Among the many great figures in Jewish history, Rabbi Akiva arguably represents a combination of everything that is heroic about the Jewish people more than anyone else. At the least, he is one of the most beloved figures in Jewish history, a person whose influence and stature is a source of inspiration throughout all of the ages. Whatever one says about Rabbi Akiva one can never say enough. The Talmud (Menachos 29a) compares him favorably to Moses, which is the ultimate compliment in the Jewish lexicon. He is the national hero of the Jewish people for all time.
There are numerous reasons for this.
First, Rabbi Akiva represents every man, so to speak. He did not descend from Jewish aristocracy or nobility (see Berachos 27a). He came from a family of converts. There is an opinion that his father was a convert. If not his father, then certainly his grandfather was. Not only that, but he descended from the evil general Sisera, who was the persecutor of the Jews at the time of Deborah. The rabbis tell us that the descendants of Sisera, Nebuchadnezzar and even Haman studied Torah and became prominent Jews. In our time also there are descendants of German officers and SS, as well as descendants of Communists, whose found their way to the Jewish people, and even in areas of prominence in the Torah world.
Nevertheless, Rabbi Akiva’s lineage created a social handicap. It says to be careful of converts 36 times in the Torah. There is no mitzvah that is repeated so many times. The reason is because it is human nature to be clannish, to not like outsiders. Therefore, the Torah emphasizes over and over again that we also are strangers (as though we need that reminder). Nevertheless, apparently we do need that reminder because sometimes we behave that way towards others.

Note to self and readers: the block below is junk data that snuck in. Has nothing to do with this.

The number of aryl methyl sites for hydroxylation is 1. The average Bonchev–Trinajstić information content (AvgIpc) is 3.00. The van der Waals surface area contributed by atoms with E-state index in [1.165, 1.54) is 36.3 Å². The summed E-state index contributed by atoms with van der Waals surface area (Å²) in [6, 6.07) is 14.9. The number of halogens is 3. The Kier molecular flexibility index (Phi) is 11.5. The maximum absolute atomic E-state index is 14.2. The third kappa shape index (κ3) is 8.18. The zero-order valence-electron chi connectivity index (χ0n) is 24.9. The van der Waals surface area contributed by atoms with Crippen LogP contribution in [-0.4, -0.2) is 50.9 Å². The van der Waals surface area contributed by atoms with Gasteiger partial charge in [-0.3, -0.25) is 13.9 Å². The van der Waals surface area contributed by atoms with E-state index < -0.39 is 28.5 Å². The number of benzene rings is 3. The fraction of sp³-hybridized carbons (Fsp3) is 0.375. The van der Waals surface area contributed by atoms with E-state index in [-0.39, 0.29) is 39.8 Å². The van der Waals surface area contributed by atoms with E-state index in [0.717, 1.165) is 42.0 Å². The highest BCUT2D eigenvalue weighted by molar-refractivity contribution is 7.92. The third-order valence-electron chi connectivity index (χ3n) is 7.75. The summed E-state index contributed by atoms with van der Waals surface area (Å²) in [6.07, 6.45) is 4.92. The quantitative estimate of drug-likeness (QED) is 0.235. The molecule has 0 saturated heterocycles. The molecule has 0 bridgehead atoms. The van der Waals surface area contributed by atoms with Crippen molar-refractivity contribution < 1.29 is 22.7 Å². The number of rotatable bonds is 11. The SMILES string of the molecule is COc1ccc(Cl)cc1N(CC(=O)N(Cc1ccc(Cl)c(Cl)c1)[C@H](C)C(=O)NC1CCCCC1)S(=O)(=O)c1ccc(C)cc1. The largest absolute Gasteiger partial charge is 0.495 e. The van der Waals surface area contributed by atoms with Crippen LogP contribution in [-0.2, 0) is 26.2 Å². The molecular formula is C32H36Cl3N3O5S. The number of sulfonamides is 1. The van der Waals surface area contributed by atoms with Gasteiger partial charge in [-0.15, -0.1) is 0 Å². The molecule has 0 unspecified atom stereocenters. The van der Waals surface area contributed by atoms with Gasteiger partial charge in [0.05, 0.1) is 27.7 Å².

Although Rabbi Akiva began life handicapped in the sense that he lacked pedigree in a society that honored pedigree, he turned it into a positive by becoming the symbol of “every man” who has within him the ability to rise above his limitations and become truly great.
Water Wears Down Rock
Rabbi Akiva had a second great handicap. During the first 40 years of his life he was unlettered and unschooled.
Imagine! A scholar so great that he would be compared to Moses was an illiterate man in mid-life! He had to go with his young child to school to learn to read the Hebrew alphabet. And not only was he unlearned, but resentful of those who were. The Talmud records him as saying that he had such hatred for Torah scholars during those years that had he had the chance he would have bitten them like a wild donkey (Pesachim 49b).
What turned him around? Once, after despairing that he could ever comprehend the Torah, he saw water dripping onto a rock and even though the water fell drop by drop it had eroded the rock. The verse says, “Water wears down rock” (Job 14:19). Even great stones are rubbed smooth by the force of the water. This became Rabbi Akiva’s motto. If water can wear down a stone, Akiva came become a scholar…
If water can wear down a stone, then every Jew can and will study Torah…